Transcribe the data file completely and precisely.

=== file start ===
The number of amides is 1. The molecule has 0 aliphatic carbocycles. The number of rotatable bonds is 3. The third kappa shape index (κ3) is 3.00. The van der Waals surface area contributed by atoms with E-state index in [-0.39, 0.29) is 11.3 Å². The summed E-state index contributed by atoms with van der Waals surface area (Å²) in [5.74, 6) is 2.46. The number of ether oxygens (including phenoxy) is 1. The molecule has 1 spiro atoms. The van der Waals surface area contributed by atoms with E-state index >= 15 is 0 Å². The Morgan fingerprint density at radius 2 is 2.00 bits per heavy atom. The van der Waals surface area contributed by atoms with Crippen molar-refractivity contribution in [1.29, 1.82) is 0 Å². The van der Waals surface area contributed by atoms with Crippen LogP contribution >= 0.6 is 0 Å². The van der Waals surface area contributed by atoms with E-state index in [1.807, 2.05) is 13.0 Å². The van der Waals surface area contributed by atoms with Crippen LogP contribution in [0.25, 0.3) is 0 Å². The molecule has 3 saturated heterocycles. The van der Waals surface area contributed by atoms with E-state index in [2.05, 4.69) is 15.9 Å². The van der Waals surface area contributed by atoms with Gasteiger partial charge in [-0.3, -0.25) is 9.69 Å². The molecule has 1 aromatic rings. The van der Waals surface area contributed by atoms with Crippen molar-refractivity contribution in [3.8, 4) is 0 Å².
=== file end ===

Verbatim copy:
The number of amides is 1. The molecule has 0 aliphatic carbocycles. The number of rotatable bonds is 3. The third kappa shape index (κ3) is 3.00. The van der Waals surface area contributed by atoms with E-state index in [-0.39, 0.29) is 11.3 Å². The summed E-state index contributed by atoms with van der Waals surface area (Å²) in [5.74, 6) is 2.46. The number of ether oxygens (including phenoxy) is 1. The molecule has 1 spiro atoms. The van der Waals surface area contributed by atoms with E-state index >= 15 is 0 Å². The Morgan fingerprint density at radius 2 is 2.00 bits per heavy atom. The van der Waals surface area contributed by atoms with Crippen molar-refractivity contribution in [1.29, 1.82) is 0 Å². The van der Waals surface area contributed by atoms with Crippen LogP contribution >= 0.6 is 0 Å². The van der Waals surface area contributed by atoms with E-state index in [1.807, 2.05) is 13.0 Å². The van der Waals surface area contributed by atoms with Crippen LogP contribution in [0.25, 0.3) is 0 Å². The molecule has 3 saturated heterocycles. The van der Waals surface area contributed by atoms with E-state index in [2.05, 4.69) is 15.9 Å². The van der Waals surface area contributed by atoms with Gasteiger partial charge in [-0.3, -0.25) is 9.69 Å². The molecule has 1 aromatic rings. The van der Waals surface area contributed by atoms with Crippen molar-refractivity contribution in [3.8, 4) is 0 Å².